The energy of desire, the “want to,” is the fuel that propels us along our path. With it, we find a way to get what we want. And the results are relatively easy to achieve. Many times what we want finds us. You may be thinking, “Yeah, Jaraan, but I’ve been wanting (______) for ages! It’s still not happening.” Glad you brought that up. That brings me to the next pointer I’d like to share. Though the idea is hardly original, I do claim the phrasing since I’ve never seen it elsewhere: “To the degree you agree, so it will be.” To the degree we are able to agree with what we want, so it will be for us. The fact that we don’t always realize we don’t agree with ourselves can lead to enormous frustration, desperation, and a growing sense of futility.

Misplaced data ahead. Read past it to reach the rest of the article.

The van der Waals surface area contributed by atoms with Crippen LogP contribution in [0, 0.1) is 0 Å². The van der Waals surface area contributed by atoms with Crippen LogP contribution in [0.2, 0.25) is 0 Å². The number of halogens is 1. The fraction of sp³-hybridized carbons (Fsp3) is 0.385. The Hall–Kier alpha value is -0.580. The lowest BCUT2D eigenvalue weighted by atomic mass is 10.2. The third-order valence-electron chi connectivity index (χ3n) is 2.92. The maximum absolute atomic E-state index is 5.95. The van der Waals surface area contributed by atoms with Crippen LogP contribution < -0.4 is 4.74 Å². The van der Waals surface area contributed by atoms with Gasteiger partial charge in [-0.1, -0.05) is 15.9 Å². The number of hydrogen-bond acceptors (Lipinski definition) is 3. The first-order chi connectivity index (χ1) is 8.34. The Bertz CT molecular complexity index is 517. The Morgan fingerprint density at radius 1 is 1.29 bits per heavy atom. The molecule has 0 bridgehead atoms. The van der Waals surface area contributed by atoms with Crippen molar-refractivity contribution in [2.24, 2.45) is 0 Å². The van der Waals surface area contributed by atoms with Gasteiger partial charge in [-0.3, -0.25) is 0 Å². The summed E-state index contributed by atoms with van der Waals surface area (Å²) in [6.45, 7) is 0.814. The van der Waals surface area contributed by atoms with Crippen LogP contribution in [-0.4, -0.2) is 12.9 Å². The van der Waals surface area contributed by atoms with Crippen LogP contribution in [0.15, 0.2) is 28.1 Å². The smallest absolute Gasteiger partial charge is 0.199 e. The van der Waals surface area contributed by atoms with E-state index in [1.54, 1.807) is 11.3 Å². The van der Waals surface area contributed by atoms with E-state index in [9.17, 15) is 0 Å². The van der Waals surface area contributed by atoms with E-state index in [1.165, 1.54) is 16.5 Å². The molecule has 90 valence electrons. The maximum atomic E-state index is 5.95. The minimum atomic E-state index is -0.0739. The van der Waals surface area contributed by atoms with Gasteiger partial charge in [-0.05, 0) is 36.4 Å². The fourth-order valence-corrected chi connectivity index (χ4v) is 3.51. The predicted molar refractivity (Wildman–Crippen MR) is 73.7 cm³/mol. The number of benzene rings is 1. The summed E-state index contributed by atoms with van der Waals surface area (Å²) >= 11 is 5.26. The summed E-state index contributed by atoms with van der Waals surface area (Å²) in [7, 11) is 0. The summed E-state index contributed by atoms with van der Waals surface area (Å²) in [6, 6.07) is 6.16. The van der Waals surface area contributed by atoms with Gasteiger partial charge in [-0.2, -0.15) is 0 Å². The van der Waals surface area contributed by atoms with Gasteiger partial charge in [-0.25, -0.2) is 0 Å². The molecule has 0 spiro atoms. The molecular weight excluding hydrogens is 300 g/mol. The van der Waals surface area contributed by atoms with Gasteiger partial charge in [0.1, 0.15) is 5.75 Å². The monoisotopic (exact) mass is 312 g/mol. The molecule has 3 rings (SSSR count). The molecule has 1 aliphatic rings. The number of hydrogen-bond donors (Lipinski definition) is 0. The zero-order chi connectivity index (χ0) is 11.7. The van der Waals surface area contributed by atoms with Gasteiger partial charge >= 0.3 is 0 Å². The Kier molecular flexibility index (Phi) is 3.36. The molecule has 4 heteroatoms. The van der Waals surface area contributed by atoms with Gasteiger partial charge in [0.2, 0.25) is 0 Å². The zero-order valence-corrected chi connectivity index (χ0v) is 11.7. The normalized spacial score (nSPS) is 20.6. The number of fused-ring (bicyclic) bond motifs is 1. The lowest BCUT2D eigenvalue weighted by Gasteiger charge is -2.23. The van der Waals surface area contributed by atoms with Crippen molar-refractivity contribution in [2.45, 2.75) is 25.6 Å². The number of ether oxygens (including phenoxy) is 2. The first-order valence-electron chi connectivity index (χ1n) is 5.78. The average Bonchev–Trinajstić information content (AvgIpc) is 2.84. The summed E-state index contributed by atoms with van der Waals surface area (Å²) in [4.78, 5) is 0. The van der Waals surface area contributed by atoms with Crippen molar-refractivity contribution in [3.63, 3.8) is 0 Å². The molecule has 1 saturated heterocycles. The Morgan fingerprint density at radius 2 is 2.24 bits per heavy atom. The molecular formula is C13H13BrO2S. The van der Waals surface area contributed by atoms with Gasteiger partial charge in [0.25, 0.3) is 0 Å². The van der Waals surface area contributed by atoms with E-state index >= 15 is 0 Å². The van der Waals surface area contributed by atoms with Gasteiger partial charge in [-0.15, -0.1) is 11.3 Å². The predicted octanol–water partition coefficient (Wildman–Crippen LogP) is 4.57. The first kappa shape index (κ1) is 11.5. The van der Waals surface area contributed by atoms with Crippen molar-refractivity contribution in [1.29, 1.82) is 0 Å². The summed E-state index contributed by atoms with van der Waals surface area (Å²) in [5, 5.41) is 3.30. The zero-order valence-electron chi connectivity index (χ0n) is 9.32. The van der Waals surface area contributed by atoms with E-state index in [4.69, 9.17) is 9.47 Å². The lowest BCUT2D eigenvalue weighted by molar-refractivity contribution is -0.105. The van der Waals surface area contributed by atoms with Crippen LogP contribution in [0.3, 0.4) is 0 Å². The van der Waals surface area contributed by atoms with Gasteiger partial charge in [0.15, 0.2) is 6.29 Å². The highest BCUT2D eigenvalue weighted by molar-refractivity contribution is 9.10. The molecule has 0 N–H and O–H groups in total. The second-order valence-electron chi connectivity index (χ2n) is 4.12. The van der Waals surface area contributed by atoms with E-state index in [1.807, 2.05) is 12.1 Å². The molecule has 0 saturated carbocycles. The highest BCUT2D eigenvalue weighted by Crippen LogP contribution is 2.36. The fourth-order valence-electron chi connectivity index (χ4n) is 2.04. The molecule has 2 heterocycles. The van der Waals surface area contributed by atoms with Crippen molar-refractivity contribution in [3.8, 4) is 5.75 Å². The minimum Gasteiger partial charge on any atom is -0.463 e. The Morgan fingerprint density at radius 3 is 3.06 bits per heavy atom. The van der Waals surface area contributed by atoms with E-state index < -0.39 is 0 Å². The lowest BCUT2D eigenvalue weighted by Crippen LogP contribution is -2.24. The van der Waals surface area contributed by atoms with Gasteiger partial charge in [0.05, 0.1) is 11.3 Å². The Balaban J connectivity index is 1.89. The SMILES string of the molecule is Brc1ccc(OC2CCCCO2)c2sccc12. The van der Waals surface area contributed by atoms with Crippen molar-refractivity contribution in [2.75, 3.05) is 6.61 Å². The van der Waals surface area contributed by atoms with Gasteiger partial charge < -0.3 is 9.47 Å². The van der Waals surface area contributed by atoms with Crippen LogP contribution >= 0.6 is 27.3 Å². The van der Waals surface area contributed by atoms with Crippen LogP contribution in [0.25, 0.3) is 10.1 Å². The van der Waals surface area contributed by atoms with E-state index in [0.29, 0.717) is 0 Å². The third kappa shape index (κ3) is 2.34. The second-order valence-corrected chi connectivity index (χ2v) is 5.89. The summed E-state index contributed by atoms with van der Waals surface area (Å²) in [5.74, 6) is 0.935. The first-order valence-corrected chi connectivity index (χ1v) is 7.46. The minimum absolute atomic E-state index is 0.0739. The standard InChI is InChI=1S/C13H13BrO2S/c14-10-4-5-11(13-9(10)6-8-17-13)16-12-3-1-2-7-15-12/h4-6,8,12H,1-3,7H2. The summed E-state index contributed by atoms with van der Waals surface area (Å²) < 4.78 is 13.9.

This lack of agreement goes a long way toward explaining why we don’t get what we want. More accurately stated, lack of agreement explains why we don’t get what we think we’re supposed to want. I like that word “supposed.” In Merriam-Webster’s Collegiate Dictionary, Tenth Edition, the first definition of “supposed” is “PRETENDED.” While we’re at it, let’s take a look at the definition of “pretend.” Hmm. “To give a false appearance of being, possessing, or performing.” How insightful! So, if what we’re supposed to want (are pretending we want) is not what we really want, fulfillment of that desire could be hard to come by. We may fool family, friends, and peers. We may even fool our own minds. We can always say, “But I tried.” But our Soul knows differently. We really can have whatever we want. But we have to actually want it, not merely pretend that we do.